We’re On Twitter: Now What?
Five Tips to Get You Started with Social Media
We hope you’ve taken our earlier missive to join the social media conversation to heart. If so, then congrats–you’ve taken the first step towards making your business more connected and more relevant. But it doesn’t stop there. Simply having a Twitter account and a Facebook Page isn’t enough to reap the benefits of social media.
Chris Brogan kicked off a great conversation on how to use Twitter for business, and one particular point stands out strongly: “Without a strategy, it’s just typing.” That’s a common criticism of social media and it holds true. Letting your Facebook or Twitter account lay fallow 95 percent of the time except for an occasional Tweet about the awesome latte you just had is about as useful as the Nordic Track collecting dust in your garage.
There’s no one-size-fits all approach for getting the most out of Twitter, Facebook and LinkedIn. But there are a few key steps that you should take in order to close the gap between idle chitchat and real social media strategy.
Participate in Relevant Conversations
The main Twitter stream is a giant melting pot of everything and nothing. It’s a million conversations on a million different topics from a million different perspectives. Hopping in and chatting about your sector at random will be dismissed as nonsequitir. Instead, take time to familiarize yourself with trending topics and identify strong voices in the discussions you’d like to join. Oftentimes, you don’t have to reinvent the wheel in order to get the conversation rolling in a direction that’s relevant to you and your product or cause. For example, if you’re into home improvement, it makes sense to see what’s happening with @HomeDepot before trying to stir up a new, competing conversation.
Show Your Human Side
While branding is important, you can’t have a conversation with a company logo. Avoid keeping things strictly professional on the social media channels. Feel free to share pictures, brief updates on social happenings and a funny story or two about your family members. Talk to people about their interests and chat about your hobbies outside of work. This shows that you’re actually engaged in the community and that you’re listening and talking back on a personal level.
Build Relationships Now
It’s completely disingenuous to pop up on the scene just in time to announce the launch of your new product or website. It’s a bit like introducing yourself to your neighbors for the first time in eight years and then following it up by asking them to watch your dog over the weekend. Followers and fans have to believe that you are invested in them before they’ll be invested in you. Start reaching out to customers, associates and other organizations in your field now, so when you do have that big news you won’t seem like a shill.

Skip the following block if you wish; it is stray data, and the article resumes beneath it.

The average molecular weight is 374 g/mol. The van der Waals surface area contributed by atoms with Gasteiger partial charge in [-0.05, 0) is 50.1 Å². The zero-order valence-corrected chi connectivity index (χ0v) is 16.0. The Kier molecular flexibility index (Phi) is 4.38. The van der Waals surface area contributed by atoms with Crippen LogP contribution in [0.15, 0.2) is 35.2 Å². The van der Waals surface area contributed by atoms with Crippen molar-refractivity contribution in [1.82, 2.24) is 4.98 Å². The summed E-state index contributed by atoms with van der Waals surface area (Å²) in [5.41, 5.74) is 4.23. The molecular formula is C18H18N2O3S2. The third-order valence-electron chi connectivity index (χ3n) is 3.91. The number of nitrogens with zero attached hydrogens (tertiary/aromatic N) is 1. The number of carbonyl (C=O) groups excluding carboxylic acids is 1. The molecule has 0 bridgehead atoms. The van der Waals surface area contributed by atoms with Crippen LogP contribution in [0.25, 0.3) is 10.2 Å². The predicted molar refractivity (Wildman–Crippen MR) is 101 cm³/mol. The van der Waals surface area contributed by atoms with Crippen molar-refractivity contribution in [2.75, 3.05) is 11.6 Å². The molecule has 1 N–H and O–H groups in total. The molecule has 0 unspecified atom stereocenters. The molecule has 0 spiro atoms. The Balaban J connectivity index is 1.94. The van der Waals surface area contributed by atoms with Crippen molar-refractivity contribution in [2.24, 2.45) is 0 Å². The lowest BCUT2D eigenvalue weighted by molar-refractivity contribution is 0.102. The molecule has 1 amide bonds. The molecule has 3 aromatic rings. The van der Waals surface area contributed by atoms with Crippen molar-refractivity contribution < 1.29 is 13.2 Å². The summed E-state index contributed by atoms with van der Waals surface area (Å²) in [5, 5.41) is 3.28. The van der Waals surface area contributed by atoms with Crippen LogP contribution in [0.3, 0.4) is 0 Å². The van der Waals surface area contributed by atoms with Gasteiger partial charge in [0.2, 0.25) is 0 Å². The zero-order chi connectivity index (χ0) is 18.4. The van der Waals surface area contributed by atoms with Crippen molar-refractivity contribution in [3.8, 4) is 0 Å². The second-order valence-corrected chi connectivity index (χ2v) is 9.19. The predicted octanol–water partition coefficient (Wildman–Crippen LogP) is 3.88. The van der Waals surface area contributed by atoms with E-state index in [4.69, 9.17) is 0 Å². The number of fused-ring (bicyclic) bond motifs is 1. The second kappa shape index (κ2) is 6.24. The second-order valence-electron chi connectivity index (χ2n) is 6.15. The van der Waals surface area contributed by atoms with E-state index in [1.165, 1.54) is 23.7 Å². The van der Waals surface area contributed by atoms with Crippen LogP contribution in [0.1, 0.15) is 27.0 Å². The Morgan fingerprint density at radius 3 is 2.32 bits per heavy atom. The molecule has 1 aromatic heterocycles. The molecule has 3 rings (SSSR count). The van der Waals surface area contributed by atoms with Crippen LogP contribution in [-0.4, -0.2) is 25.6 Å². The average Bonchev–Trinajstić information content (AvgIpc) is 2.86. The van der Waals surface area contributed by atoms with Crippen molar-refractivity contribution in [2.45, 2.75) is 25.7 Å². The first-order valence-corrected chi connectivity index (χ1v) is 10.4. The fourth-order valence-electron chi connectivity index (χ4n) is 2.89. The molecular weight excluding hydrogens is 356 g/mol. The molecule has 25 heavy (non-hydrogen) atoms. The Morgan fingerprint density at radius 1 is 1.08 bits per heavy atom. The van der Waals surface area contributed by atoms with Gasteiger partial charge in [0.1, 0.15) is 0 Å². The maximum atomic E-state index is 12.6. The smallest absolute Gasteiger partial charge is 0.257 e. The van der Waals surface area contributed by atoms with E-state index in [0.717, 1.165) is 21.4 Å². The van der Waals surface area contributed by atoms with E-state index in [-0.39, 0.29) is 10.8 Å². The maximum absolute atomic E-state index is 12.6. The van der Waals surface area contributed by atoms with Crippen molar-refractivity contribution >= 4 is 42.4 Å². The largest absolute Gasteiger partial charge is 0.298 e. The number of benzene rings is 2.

Karma isn’t perfect in the social media sphere, but it helps to get on the radar. Give unsolicited praise where it’s deserved and be sure to promote people, ideas and articles that you enjoy. First of all, it’s beneficial to the conversation at large. But just as importantly, it encourages others to pay it forward. The next time you crack out a gem, they may be more inclined to give it a thumbs up and help spread the word.
Analyze Return on Activity
It’s hard to tell if all of these hours of tweeting and Facebook updates is really worth it. In some ways, it’s a bit like putting a message in a bottle and sending it out to sea, hoping someone, somewhere reads it and heeds it. But it doesn’t have to be that way. There are valuable tools for analyzing the traffic and conversions that your social media activity garners, such as URL shorteners, campaign trackers and goal analytics. Use them wisely.
Social media isn’t a silver bullet for Internet marketing, and if it were one, you’d still have to aim carefully and pull the trigger. Taking initiative and signing up for Twitter, Facebook, LinkedIn and other social networking sites is a commendable and important first step. But the next step is to forge a strategy, execute it and analyze your returns. Otherwise, your social media presence will be nothing but a stationary bike in your attic–without a strategy and a routine, you’ll never see results.